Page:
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Trump Sure Does Make It Easy to Sue Him, Doesn’t He?

Protestor holds a sign reading "'I didn't need to do this.' -Donald Trump #NotaNationalEmergency" during an ACLU demonstration

It’s been four days since Donald Trump declared a national emergency to fund his pointless border wall and already 16 states have signed on to a lawsuit challenging that move.

We all knew this would happen, including Trump himself. If you recall this lunacy:

Also as predicted, Trump himself gave his challengers the basis for their lawsuit. By saying outright, “I didn’t need to do this,” it sort of undercuts the severity he’s trying to depict.

So now 16 states–California, Colorado, Connecticut, Delaware, Hawaii, Illinois, Maine, Maryland, Michigan, Minnesota, Nevada, New Jersey, New Mexico, New York, Oregon, and Virginia–have signed onto a lawsuit filed in a San Francisco court. The suit accuses Trump of manufacturing an “unconstitutional and unlawful scheme” and a “flagrant disregard of fundamental separation of powers principles engrained in the United States Constitution.”

This 16-state lawsuit is the largest suit against Trump over his national emergency, but it’s not the only one. A number of activist groups, as well as the ACLU, have also filed suits or declared their intention to.

The court chosen by the coalition of states has a history of ruling against Trump’s policies. According to the Washington Post, the Northern California court’s judges have ruled against his administration nine times. Cases include challenges to Trump’s environmental and immigration policies, and his attempts to add a citizenship question to the 2020 Census. It’s likely, then, that the case will move on to the 9th Circuit Court of Appeals, as Trump said in that maniacal singsongy clip up there.

The National Emergencies Act, which Trump says gives him the right to declare his wall-mergency, has been used dozens of times since it was enacted in 1976. But it’s historically been used to impose sanctions on foreign powers, not to divert money from other sources without Congress’ approval.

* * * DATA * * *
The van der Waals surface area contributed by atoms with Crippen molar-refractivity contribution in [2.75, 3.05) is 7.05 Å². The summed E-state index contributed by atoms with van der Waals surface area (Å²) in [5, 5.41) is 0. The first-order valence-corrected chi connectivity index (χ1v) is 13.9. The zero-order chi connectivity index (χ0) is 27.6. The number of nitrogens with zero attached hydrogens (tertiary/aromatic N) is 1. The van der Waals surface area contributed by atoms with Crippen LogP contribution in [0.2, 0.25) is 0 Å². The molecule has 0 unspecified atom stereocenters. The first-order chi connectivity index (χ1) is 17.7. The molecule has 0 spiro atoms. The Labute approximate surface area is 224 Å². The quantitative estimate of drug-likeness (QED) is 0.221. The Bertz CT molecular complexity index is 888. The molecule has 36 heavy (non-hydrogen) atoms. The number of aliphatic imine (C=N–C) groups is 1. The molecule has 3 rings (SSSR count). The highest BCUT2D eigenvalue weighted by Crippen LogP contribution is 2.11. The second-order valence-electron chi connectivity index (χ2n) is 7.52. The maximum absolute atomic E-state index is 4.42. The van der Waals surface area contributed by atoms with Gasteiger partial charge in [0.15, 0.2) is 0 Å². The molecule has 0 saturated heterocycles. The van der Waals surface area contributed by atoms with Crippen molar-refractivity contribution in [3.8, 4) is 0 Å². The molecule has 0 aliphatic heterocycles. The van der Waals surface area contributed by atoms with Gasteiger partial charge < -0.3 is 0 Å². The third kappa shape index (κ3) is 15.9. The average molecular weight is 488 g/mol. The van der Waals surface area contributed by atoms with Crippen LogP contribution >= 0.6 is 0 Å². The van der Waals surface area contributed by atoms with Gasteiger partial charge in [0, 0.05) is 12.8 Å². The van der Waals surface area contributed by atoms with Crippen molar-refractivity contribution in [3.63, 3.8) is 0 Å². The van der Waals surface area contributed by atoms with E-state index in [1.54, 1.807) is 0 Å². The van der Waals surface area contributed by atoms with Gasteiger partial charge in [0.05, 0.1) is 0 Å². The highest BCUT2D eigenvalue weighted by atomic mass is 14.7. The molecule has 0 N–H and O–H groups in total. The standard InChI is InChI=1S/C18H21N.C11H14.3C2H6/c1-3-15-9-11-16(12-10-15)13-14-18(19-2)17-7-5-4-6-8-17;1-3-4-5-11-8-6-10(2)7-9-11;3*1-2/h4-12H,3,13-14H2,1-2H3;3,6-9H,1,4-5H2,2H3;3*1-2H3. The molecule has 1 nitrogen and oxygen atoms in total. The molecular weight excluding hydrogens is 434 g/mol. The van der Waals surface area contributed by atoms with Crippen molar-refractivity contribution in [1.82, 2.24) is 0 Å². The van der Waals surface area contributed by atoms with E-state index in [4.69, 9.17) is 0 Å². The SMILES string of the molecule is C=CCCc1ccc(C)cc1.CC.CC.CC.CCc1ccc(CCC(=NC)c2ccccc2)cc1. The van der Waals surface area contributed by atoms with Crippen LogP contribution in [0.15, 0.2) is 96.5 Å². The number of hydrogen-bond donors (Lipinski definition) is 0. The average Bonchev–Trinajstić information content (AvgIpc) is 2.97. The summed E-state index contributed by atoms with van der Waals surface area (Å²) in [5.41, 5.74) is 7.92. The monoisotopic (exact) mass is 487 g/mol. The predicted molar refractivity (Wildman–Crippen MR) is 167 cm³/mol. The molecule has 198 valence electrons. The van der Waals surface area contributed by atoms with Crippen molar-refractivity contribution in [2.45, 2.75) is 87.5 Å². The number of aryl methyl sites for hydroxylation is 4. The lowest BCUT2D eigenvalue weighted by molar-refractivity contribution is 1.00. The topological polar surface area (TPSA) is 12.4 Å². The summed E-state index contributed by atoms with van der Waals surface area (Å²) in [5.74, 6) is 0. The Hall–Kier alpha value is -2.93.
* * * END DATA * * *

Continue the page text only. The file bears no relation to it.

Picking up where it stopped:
The other thing that sets this apart from prior uses of the same law is that there is no emergency. Trump specifically said he could have built his wall over a longer period of time, he would just “rather do it much faster.” He promised voters that he would build a wall, and no matter what–no matter how unconstitutional or ineffectual–he’s determined to convince them he still cares about this pointless, racist nonsense.

In a statement, California Attorney General Xavier Becerra, who is leading the lawsuit’s coalition, said:

President Trump treats the rule of law with utter contempt. He knows there is no border crisis, he knows his emergency declaration is unwarranted, and he admits that he will likely lose this case in court. He is willing to manipulate the Office of the Presidency to engage in unconstitutional theatre performed to convince his audience that he is committed to his ‘beautiful’ border wall. Today, on Presidents Day, we take President Trump to court to block his misuse of presidential power. We’re suing President Trump to stop him from unilaterally robbing taxpayer funds lawfully set aside by Congress for the people of our states. For most of us, the Office of the Presidency is not a place for theatre.

(via The Washington Post, image: Zach Gibson/Getty Images)

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Vivian Kane (she/her) has a lot of opinions about a lot of things. Born in San Francisco and radicalized in Los Angeles, she now lives in Kansas City, Missouri with her husband Brock Wilbur and too many cats.